Recently, I had a very stimulating discourse with an old school friend as a reaction to my article “Everything Happens For A Reason” (read it here). He’s a brilliant guy, and succeeding even in engaging him is a feat in which I take no small amount of pride. He’s also a believer in a totally random universe, finding difficulty in, as he says, “squaring the circle” of a guided/supervised universe with a world of tsunamis and car accidents and other seemingly meaningless, cruel events.
“Does God/The Cosmos/et al really have a plan?” was his rhetorical question. Or is it all really in how you look at it?
The answer is yes. To Both. To All. Our realities are designed and created BY our perceptions. No, I do not believe that “God” creates tsunamis or plagues or earthquakes. I DO believe that our expectations and reactions and even our emotional states create our individual realities, just as our reactions to the above-mentioned catastrophes serve to create our experience of those events.
For example, I understand and perceive that every seemingly random event carries something I need for my journey. Whether it’s a subtle lesson or a chance to shine as a teacher, a heart-softening glimpse at the special beauty of a smiling child or simply an opportunity to help another soul, there is nothing random in my world. Maybe, as happens so often now as I plan this book, it’s to inspire me to expound on a certain subject or lead me down a certain path of thought. As I constantly repeat to myself (and not always silently; ask Jacquelynn 😉 ), “everything happens for my best benefit”. A very real side effect of this line of thinking is that I almost never (everyone slips, right?) find myself avoiding or resenting anything that happens. I take what the universe gives me.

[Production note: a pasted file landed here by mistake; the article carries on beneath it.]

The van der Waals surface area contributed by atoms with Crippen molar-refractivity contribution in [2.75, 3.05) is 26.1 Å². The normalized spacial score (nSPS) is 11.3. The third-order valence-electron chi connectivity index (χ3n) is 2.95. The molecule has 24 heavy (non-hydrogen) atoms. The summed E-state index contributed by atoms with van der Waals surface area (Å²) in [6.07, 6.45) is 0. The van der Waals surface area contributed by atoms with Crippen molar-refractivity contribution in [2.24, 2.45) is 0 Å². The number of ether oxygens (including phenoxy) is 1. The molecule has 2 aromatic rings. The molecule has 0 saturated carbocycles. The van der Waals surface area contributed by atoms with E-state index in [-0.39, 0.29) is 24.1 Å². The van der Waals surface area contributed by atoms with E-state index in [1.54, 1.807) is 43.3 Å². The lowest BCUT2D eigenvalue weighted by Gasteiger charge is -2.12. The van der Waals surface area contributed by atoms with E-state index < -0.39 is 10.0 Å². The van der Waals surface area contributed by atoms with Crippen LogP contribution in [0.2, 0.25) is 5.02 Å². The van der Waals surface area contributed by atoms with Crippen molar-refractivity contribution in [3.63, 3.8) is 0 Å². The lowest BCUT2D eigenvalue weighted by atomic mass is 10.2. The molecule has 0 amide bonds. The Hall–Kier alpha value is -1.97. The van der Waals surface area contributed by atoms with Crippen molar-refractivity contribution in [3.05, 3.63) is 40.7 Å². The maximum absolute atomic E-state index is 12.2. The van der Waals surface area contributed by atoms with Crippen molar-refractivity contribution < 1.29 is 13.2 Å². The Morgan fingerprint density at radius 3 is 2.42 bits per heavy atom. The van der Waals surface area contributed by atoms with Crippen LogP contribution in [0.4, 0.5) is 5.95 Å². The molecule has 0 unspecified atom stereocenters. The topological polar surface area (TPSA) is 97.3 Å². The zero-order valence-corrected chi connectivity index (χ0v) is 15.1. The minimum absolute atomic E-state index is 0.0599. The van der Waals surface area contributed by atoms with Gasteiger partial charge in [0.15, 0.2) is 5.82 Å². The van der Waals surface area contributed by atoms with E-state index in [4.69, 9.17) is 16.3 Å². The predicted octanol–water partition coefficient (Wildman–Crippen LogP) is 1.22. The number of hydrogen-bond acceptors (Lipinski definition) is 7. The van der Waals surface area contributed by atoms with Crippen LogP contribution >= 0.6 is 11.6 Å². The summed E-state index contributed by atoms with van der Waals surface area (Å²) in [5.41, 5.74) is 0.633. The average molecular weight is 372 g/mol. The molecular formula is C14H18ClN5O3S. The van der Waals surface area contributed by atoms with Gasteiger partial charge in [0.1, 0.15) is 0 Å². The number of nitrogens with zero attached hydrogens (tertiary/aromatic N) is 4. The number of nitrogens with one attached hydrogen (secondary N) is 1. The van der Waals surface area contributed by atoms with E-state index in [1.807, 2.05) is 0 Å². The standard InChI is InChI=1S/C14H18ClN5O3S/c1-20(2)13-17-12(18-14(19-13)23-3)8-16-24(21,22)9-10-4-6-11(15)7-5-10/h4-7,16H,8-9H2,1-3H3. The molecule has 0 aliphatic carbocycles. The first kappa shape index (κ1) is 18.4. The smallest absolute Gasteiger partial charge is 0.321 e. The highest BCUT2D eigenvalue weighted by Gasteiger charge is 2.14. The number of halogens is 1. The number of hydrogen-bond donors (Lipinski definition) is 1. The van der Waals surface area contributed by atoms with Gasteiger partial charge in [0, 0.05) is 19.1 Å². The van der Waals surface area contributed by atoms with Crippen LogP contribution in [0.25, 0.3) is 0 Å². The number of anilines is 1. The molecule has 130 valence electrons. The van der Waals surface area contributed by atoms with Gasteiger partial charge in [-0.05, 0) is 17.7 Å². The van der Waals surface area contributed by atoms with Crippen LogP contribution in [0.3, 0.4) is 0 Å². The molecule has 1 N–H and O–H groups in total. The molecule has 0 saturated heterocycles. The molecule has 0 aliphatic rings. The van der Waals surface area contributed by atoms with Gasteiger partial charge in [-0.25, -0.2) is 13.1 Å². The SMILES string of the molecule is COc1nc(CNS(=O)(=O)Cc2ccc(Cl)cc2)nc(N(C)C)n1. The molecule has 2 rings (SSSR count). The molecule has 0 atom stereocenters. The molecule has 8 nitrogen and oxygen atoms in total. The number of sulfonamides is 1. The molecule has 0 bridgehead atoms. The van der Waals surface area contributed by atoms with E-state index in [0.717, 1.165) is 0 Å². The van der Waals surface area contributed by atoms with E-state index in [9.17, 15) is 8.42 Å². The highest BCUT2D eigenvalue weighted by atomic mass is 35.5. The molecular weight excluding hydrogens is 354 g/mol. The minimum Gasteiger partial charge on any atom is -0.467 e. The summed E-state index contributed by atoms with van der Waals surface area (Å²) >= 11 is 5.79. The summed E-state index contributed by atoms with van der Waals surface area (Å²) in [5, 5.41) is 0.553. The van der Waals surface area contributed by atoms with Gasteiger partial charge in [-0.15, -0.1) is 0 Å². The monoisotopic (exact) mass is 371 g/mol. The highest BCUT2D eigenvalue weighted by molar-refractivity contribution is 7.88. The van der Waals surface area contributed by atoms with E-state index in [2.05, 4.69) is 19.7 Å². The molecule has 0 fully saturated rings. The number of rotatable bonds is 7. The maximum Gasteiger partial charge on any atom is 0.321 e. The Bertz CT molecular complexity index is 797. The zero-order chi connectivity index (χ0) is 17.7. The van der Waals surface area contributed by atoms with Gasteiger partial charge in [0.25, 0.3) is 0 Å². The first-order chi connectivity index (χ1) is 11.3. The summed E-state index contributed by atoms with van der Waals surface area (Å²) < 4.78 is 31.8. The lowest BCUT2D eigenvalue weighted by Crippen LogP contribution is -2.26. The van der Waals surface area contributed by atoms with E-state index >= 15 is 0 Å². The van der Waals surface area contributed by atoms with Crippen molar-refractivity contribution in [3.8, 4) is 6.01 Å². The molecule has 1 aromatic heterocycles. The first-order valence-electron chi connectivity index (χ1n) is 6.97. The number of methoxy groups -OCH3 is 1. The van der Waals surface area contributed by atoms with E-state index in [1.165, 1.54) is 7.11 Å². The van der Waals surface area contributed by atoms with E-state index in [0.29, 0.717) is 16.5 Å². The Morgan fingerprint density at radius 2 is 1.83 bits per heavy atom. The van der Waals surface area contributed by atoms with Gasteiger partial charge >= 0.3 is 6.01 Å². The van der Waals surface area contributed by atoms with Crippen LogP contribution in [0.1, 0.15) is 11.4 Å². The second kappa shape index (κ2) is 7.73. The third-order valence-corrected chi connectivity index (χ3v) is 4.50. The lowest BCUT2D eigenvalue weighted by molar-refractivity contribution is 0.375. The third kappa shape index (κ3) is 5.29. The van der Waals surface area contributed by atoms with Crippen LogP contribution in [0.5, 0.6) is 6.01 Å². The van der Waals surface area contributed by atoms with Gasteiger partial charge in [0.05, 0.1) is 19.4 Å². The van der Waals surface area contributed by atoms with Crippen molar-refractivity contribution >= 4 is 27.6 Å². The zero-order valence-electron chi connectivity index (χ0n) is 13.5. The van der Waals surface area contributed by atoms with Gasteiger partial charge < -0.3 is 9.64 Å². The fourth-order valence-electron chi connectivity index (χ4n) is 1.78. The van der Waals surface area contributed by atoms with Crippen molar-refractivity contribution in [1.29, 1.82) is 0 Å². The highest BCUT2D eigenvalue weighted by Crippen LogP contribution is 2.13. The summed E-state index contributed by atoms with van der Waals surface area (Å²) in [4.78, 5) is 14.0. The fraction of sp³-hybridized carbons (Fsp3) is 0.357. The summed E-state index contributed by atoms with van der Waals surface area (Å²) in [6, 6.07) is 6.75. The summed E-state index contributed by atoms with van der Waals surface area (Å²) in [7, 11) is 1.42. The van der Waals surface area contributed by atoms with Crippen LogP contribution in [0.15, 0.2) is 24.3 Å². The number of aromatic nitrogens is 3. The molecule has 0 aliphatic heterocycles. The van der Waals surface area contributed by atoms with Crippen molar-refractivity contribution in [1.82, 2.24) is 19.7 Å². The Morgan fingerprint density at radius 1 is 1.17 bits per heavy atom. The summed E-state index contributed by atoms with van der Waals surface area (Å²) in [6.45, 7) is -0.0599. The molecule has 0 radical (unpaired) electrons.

I look for the value in every moment, every seemingly random event and vague happenstance. And I find it. Invariably. Cynics will call it self-fulfilling prophecy, but if you look for meaning, it’s there. If you don’t expect it to be there, then it’s not. Perception. My random-shit-just-happens friend stated his hope that it really is all in how you see it, and I truly love that I can tell him that yes, it really is. One hundred percent.
There are more things in heaven and earth, Horatio, Than are dreamt of in your philosophy. – William Shakespeare (Hamlet)
I would add to the great Bard’s thought that there is room for more philosophies than any of us could ever imagine.
Which is to say, my friend’s viewpoint is perfectly valid. That is the world he chooses to see, and it shows itself to him. Being the rare person that he is, he wonderfully refuses to judge those who disagree with him, and finds value in the diversity of thought and opinion that fills this world. That very diversity is one of the things that makes this world so precious and beautiful. Like him, I embrace it and celebrate it with every breath. My self-professed “contrarian” schoolmate has even stated his enjoyment in watching me find and walk my path. Finding joy in the joy of others rather than berating them for not thinking exactly as you do? Very novel.
Yeah. He’s further along on his path than many of us. Fills my soul.